Triggers of Sudden Heart Failure
Certain conditions are known to trigger sudden heart failure in people with already-weakened heart muscles. If these conditions subside or are treated effectively, heart function may be restored. Conditions that trigger sudden heart failure include:
- Failure to properly take medicines for blood pressure, heart failure, or chest pain (angina). This is one of the leading causes of sudden heart failure and one that could be easily controlled.
- A recent heart attack.
- Blood clots (emboli) in organs (other than the heart), especially the lungs. Blood clots increase the pressure against which the heart must contract. Blood clots in the lungs also decrease the amount of blood returning from the lungs to the left side of the heart.
- Inflammation of the pericardium, which is the sac around the heart. This inflammation is called pericarditis.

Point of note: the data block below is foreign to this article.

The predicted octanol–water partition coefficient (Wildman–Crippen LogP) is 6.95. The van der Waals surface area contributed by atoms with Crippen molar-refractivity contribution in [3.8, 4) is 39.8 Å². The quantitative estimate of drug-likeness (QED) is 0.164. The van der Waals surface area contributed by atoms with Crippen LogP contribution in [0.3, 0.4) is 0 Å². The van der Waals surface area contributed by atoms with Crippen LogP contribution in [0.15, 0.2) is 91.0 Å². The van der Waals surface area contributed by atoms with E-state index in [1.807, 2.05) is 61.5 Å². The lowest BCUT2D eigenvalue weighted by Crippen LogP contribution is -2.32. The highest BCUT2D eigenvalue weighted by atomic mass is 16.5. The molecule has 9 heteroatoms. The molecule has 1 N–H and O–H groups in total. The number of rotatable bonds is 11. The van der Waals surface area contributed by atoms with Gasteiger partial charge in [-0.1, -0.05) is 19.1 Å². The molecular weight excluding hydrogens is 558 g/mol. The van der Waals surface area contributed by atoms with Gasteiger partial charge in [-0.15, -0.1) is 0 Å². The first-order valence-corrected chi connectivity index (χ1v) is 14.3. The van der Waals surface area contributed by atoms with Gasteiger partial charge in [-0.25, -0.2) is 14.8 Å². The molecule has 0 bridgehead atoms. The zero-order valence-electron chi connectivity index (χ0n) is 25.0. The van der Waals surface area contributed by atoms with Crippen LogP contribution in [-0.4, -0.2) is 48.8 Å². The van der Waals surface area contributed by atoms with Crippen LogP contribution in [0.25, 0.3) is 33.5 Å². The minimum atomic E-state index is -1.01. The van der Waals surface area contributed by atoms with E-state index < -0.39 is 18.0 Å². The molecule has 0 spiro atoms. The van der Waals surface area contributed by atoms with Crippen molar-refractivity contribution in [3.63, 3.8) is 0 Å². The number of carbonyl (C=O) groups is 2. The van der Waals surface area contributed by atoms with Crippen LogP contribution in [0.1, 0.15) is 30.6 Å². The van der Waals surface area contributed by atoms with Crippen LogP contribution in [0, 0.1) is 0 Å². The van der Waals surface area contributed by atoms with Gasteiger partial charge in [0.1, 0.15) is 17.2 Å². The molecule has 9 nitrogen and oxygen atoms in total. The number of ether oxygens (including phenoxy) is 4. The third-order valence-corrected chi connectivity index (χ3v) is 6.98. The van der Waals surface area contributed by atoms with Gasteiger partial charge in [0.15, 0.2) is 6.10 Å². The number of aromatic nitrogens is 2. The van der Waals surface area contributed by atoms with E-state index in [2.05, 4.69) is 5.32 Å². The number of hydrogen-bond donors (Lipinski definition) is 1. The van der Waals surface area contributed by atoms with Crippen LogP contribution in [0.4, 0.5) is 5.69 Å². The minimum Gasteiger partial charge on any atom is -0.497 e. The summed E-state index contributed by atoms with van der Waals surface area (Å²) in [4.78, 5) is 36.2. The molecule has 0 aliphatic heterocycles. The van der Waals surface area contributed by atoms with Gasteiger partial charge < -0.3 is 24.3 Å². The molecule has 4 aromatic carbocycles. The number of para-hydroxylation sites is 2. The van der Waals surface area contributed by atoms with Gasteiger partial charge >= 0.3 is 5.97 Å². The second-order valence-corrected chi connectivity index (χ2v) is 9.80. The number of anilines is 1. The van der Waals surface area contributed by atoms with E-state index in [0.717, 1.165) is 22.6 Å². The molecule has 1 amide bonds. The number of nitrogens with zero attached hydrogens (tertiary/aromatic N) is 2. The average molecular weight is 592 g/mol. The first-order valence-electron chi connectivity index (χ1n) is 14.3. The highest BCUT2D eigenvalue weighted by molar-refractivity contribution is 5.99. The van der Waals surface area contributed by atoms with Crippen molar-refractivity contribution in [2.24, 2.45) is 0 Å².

- Lung infections (pneumonia).
- Irregular heart rhythms (arrhythmias).
- Certain medicines used to treat arrhythmias. These medicines may also increase the risk of heart failure.
- Conditions that affect a person's oxygen demands, such as fever, poorly oxygenated blood (anemia), thyroid problems, poorly controlled diabetes, pregnancy, overexertion, or stress.
- Too much sodium in your diet.
- Use of alcohol or illegal drugs (such as a stimulant, like cocaine).
For more tips on avoiding triggers, see:
- Heart Failure: Avoiding Triggers for Sudden Heart Failure.
|Primary Medical Reviewer||E. Gregory Thompson, MD - Internal Medicine|
|Specialist Medical Reviewer||Robert A. Kloner, MD, PhD - Cardiology|
|Last Revised||August 9, 2010|